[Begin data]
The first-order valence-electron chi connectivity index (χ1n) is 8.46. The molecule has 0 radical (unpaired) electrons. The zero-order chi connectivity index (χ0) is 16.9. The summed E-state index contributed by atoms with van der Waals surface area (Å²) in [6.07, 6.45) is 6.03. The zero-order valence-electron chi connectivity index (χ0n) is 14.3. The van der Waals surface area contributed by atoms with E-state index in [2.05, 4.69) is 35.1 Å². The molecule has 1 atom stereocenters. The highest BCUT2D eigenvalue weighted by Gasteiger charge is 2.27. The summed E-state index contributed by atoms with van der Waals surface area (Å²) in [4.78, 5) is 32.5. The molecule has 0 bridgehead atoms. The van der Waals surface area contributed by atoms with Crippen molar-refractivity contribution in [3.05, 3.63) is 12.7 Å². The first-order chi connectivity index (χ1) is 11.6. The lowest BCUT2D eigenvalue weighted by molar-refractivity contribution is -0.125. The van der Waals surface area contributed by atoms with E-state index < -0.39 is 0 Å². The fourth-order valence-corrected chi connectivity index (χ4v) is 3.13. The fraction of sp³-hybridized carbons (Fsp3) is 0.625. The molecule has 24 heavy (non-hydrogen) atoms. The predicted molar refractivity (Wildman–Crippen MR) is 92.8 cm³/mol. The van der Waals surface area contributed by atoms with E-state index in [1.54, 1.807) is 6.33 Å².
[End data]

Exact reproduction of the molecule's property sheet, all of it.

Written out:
The first-order valence-electron chi connectivity index (χ1n) is 8.46. The molecule has 0 radical (unpaired) electrons. The zero-order chi connectivity index (χ0) is 16.9. The summed E-state index contributed by atoms with van der Waals surface area (Å²) in [6.07, 6.45) is 6.03. The zero-order valence-electron chi connectivity index (χ0n) is 14.3. The van der Waals surface area contributed by atoms with E-state index in [2.05, 4.69) is 35.1 Å². The molecule has 1 atom stereocenters. The highest BCUT2D eigenvalue weighted by Gasteiger charge is 2.27. The summed E-state index contributed by atoms with van der Waals surface area (Å²) in [4.78, 5) is 32.5. The molecule has 0 bridgehead atoms. The van der Waals surface area contributed by atoms with Crippen molar-refractivity contribution in [3.05, 3.63) is 12.7 Å². The first-order chi connectivity index (χ1) is 11.6. The lowest BCUT2D eigenvalue weighted by molar-refractivity contribution is -0.125. The van der Waals surface area contributed by atoms with E-state index < -0.39 is 0 Å². The fourth-order valence-corrected chi connectivity index (χ4v) is 3.13. The fraction of sp³-hybridized carbons (Fsp3) is 0.625. The molecule has 24 heavy (non-hydrogen) atoms. The predicted molar refractivity (Wildman–Crippen MR) is 92.8 cm³/mol. The van der Waals surface area contributed by atoms with E-state index in [1.54, 1.807) is 6.33 Å².